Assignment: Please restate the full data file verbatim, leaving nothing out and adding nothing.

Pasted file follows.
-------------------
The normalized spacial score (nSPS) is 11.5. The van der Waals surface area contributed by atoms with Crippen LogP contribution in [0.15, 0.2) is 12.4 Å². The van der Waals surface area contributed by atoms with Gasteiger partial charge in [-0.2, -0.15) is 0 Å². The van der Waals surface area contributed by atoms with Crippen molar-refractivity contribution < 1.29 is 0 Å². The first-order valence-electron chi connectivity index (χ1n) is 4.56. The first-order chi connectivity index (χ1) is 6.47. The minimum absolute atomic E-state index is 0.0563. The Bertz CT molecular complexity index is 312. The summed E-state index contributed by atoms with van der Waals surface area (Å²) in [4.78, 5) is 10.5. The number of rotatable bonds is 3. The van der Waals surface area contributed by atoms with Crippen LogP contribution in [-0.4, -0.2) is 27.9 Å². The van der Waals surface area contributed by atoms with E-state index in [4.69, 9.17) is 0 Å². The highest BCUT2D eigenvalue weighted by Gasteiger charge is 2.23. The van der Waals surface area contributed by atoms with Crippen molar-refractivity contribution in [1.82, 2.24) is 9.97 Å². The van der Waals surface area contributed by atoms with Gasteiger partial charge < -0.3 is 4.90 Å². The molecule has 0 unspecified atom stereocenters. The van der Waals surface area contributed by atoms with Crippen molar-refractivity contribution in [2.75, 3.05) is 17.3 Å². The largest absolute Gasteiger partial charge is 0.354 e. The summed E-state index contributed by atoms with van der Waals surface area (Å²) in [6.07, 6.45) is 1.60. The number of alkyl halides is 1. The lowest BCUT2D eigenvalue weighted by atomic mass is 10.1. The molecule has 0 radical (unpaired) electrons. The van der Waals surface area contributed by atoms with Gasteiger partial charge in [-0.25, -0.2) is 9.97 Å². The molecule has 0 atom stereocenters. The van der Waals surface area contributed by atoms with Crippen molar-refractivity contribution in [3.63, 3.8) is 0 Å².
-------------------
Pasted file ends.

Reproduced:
The normalized spacial score (nSPS) is 11.5. The van der Waals surface area contributed by atoms with Crippen LogP contribution in [0.15, 0.2) is 12.4 Å². The van der Waals surface area contributed by atoms with Gasteiger partial charge in [-0.2, -0.15) is 0 Å². The van der Waals surface area contributed by atoms with Crippen molar-refractivity contribution < 1.29 is 0 Å². The first-order valence-electron chi connectivity index (χ1n) is 4.56. The first-order chi connectivity index (χ1) is 6.47. The minimum absolute atomic E-state index is 0.0563. The Bertz CT molecular complexity index is 312. The summed E-state index contributed by atoms with van der Waals surface area (Å²) in [4.78, 5) is 10.5. The number of rotatable bonds is 3. The van der Waals surface area contributed by atoms with Crippen LogP contribution in [-0.4, -0.2) is 27.9 Å². The van der Waals surface area contributed by atoms with E-state index in [4.69, 9.17) is 0 Å². The highest BCUT2D eigenvalue weighted by Gasteiger charge is 2.23. The van der Waals surface area contributed by atoms with Crippen molar-refractivity contribution in [1.82, 2.24) is 9.97 Å². The van der Waals surface area contributed by atoms with Gasteiger partial charge < -0.3 is 4.90 Å². The molecule has 0 unspecified atom stereocenters. The van der Waals surface area contributed by atoms with Crippen molar-refractivity contribution in [2.75, 3.05) is 17.3 Å². The largest absolute Gasteiger partial charge is 0.354 e. The summed E-state index contributed by atoms with van der Waals surface area (Å²) in [6.07, 6.45) is 1.60. The number of alkyl halides is 1. The lowest BCUT2D eigenvalue weighted by atomic mass is 10.1. The molecule has 0 radical (unpaired) electrons. The van der Waals surface area contributed by atoms with Gasteiger partial charge in [-0.25, -0.2) is 9.97 Å². The molecule has 0 atom stereocenters. The van der Waals surface area contributed by atoms with Crippen molar-refractivity contribution in [3.63, 3.8) is 0 Å².